Finally, mediation offers an immediate resolution and the other party is more likely to pay if they agreed to do so. When a party loses in court, they may tend to drag their feet about paying or abiding by the decision out of anger.

Mediators can help explain the mediation process and potential benefits of resolving a case outside of small claims court. If you believe the other party will be reluctant to accept your offer for mediation, consider informing the court administrator or small claims mediation department. They can reach out to the reluctant party and answer any questions.

Additional Mediation Considerations

Particularly when the other party requests mediation, it's a good idea to invest some time into at least listening to what they have to say. The fact that they want to mediate the dispute signals that they may be open to compromise.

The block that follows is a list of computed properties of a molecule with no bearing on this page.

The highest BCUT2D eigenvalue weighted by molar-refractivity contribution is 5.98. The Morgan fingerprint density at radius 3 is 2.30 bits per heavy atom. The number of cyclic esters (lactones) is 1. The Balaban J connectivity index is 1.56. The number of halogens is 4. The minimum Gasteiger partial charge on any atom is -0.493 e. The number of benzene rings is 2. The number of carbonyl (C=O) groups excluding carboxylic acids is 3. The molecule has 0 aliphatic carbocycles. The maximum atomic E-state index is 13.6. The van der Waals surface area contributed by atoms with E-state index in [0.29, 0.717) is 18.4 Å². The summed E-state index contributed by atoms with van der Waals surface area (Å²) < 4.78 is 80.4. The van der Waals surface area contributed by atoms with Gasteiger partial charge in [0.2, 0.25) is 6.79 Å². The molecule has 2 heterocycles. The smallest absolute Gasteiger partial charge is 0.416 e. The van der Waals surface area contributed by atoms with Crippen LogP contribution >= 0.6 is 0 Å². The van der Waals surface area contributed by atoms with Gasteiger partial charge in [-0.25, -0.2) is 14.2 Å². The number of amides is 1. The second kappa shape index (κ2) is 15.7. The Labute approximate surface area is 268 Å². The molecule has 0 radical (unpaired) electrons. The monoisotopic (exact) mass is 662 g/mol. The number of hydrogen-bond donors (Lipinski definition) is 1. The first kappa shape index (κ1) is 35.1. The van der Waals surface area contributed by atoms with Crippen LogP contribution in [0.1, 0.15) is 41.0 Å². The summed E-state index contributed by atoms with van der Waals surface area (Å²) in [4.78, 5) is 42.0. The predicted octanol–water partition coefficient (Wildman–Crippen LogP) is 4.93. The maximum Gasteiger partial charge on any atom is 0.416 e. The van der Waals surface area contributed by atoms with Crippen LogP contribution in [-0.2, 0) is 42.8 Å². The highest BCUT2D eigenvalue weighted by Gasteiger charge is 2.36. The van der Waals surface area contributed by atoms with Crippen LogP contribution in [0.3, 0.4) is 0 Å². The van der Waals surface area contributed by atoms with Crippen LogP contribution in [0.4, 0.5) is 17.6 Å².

Mediation certainly doesn't work for everyone and may not be for you. It's not set up for the "winner takes all" approach to disputes. Consider your goals in taking your small claims case to court before accepting a mediation request.

You Don't Have To Solve This on Your Own – Get a Lawyer's Help

While mediation can help you avoid court, that doesn't mean it's not challenging in and of itself.  If you aren't sure about something or have questions, it's not a bad idea to meet with an attorney. You can seek legal advice to help you understand your options and educate you on what types of cases are best suited for mediation or arbitration. An attorney can advise you on mediation forms, frequently asked questions, and crafting settlement agreements.

Visit our attorney directory to find a lawyer near you who can help you with your court case or mediation agreement.

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You Don’t Have To Solve This on Your Own – Get a Lawyer’s Help

Meeting with a lawyer can help you understand your options and how to best protect your rights. Visit our attorney directory to find a lawyer near you who can help.